Article by the European Heat Pump Association

Launched in 2021 by the European Commission as part of the European Green Deal, the ‘Fit for 55’package aims to cut greenhouse-gas emissions by at least 55% by 2030 in comparison with 1990 levels. The ultimate goal is to reach carbon neutrality by 2050. To make this happen, it is necessary to transition away from fossil fuels to renewable energy sources, changing forever the way we heat and cool our buildings.  

Two years on from the original Fit for 55 proposal, it’s time to take stock of how things are going and to look ahead. To do so, the European Heat Pump Association (EHPA) gathered experts and analysts from across Europe to discuss the current situation and the future of renewable heating and cooling at a webinar, ‘Conclusions on Fit for 55: renewable heating and cooling solutions‘, which took place on 17 May.  

The panel discussion was hosted by EHPA and organised within the framework of REDI4HeatREDI4HEAT is an EU project funded under the LIFE Programme that aims to accelerate the adoption of renewables in heating and cooling systems by identifying gaps in national policies and proposing effective strategies for the net zero age.  

The EU has committed to supporting the development and deployment of innovative renewable energy technologies and solutions through policies, funding and partnerships. It also recognizes that the renewable energy sector not only contributes to its climate goals but also stimulates economic growth and job creation, enhancing Europe’s global competitiveness.  

Greg Arrowsmith, Secretary General of the Association of European Renewable Energy Research Centres (EUREC), said at the webinar that adequate legislation is crucial to drive demand and increase supply in the sector. “We’re a year on from the release of the European Commission’s proposals on REPower EU and the Solar Energy Strategy, which signal high hopes for heat pumps and solar thermal” adds Arrowsmith, setting the tone for the discussion.  

Jozefien Vanbecelaere, Head of EU Affairs at EHPA, echoes these sentiments and shares last year’s record-breaking growth of the heat pump market. However, she emphasizes the need to overcome barriers such as high upfront costs, lack of information, and labour shortages in order to speed up heat pump roll-out.  

To face these challenges,EHPA has launched together with other organisations the EU Heat Pump Accelerator: a document proposing solutions and strategies for the accelerated deployment of heat pumps in Europe, that the European Commission has recently embraced in its upcoming EU Heat Pump Action Plan. “Ambitious targets require ambitious measures,” summarises Vanbecelaere, highlighting the urgent need for action.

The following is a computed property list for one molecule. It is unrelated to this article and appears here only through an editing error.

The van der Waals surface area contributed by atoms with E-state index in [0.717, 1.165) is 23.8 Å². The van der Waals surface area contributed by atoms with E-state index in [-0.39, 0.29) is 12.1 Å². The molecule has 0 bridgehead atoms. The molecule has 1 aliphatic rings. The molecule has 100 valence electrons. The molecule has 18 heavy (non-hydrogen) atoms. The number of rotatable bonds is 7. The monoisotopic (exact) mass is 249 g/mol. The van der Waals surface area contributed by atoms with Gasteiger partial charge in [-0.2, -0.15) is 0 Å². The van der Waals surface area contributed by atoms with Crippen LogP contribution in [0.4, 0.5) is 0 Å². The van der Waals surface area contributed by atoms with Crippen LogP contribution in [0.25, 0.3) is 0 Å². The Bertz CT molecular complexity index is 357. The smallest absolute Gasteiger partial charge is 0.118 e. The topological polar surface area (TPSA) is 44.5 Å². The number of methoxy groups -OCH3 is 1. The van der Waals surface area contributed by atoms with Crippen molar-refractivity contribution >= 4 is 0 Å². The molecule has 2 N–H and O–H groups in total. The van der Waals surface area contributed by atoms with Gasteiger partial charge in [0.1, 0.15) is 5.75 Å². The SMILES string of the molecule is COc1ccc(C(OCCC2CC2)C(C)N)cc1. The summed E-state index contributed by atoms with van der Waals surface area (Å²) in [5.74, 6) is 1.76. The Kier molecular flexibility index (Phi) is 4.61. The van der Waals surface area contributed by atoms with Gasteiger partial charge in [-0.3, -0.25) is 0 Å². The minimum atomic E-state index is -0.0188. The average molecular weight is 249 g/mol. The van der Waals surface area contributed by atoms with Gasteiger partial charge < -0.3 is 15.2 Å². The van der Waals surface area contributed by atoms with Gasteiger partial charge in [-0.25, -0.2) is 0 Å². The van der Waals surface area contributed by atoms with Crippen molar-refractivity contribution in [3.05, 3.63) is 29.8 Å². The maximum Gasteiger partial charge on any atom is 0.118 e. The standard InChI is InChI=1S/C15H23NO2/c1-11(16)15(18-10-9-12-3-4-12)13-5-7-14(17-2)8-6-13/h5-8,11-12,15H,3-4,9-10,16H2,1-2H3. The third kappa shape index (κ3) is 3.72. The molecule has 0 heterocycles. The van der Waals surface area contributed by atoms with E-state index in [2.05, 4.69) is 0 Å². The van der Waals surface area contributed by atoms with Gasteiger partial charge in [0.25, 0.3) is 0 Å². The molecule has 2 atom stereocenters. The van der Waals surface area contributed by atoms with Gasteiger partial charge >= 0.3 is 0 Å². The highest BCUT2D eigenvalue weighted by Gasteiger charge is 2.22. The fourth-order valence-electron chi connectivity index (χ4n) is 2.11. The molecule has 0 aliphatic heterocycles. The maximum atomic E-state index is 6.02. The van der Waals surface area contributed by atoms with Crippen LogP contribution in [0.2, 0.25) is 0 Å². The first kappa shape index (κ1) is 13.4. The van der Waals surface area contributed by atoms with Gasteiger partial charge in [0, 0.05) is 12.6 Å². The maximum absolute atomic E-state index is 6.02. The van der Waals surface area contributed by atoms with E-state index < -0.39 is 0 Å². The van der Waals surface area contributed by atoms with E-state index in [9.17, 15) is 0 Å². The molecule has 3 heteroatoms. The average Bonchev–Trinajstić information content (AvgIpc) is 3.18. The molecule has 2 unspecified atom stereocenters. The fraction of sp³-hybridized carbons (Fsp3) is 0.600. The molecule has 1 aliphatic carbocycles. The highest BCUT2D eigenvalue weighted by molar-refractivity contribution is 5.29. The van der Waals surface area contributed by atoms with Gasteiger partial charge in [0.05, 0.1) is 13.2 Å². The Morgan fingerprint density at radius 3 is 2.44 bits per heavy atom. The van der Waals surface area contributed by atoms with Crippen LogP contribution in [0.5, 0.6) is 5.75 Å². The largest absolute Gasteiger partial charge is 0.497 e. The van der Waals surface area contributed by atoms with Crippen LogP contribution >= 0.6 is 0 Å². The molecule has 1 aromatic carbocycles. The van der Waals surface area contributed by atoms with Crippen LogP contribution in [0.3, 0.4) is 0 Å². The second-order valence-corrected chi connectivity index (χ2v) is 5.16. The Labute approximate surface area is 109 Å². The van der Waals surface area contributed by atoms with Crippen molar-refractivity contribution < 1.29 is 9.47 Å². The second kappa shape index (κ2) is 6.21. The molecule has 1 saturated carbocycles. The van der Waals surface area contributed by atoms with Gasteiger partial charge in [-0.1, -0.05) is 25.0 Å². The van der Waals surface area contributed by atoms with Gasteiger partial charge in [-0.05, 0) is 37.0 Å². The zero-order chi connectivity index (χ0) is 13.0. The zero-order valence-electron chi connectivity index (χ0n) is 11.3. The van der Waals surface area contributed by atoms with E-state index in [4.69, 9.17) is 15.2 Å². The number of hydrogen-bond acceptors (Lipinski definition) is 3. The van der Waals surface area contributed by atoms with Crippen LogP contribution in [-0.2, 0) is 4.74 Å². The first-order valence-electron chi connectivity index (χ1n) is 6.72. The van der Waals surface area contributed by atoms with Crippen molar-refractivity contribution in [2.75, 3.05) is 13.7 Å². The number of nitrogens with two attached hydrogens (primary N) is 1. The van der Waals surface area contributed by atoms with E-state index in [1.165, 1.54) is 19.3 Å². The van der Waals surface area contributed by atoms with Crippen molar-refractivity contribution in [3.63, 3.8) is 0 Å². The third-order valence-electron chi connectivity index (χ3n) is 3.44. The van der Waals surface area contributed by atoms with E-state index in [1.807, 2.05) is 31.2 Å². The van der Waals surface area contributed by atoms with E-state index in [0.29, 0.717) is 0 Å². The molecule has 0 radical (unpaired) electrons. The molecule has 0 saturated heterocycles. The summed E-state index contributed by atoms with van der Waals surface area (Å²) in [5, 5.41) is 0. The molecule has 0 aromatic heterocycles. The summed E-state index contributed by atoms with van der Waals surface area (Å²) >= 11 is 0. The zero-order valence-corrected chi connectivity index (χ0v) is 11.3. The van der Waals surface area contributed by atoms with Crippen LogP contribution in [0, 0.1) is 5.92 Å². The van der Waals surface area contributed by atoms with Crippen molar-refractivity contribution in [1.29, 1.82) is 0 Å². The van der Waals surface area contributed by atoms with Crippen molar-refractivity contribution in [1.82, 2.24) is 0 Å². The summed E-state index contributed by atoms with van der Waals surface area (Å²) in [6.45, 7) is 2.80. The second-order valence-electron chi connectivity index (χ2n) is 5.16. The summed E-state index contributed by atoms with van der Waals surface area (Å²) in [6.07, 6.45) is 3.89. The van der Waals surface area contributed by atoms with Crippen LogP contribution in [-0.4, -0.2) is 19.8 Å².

Saverio Papa, Policy Officer at Solar Heat Europe, adds to the discussion, breaking down the numbers behind the significant contributions of solar heat technology in Europe. With almost 20,000 jobs created, 8 billion cubic metres of gas consumption avoided, and an estimated energy storage capacity of 189 gigawatt-hours, solar heat is definitely striving. 

While heat pumps and solar panels have become increasingly popular and are often used together, they are not the only renewable energy sources under the spotlight in the ‘Fit for 55’ package.  

Geothermal energy, for example, holds immense potential and can be harnessed through diverse technologies, including heat pumps, to provide heating and cooling for residential, commercial, and industrial needs. Yet, according to Sanjeev Kumar, Head of Policy at the European Geothermal Energy Council, it does not get the political attention given to other renewables. “This is mainly because it is out of sight and therefore out of mind. More mentions from governments, EU institutions, think tanks and campaigners are key for greater awareness” Kumar argues.   

Bioenergy is also considered to be a renewable energy by the EU.  Irene di Padua, Policy Director at Bioenergy Europe, makes a compelling case for the halt of fossil fuel subsidies, emphasing the need to cap and gradually reduce fossil energy consumption to boost the growth of renewable heating solutions. 

Finally, district heating and cooling systems emerge as key players in integrating renewable energy sources, particularly in urban areas. Figures brought in by Andras Takacs, Euroheat & Power’s Policy Advisor show how over 10,000 networks cover 13% of the EU heat market, putting district heating and cooling at the forefront of Europe’s quest to end its reliance on imported fossil fuels and facilitate the distribution of renewable energy. 

Check out the webinar recording to learn how the ‘Fit for 55’ package will reshape our energy landscape and how embracing renewable energy on a mass scale drives the green transition towards a sustainable future for Europe and its citizens. 

Watch the recording and download the presentation

Cover Photo: Shutterstock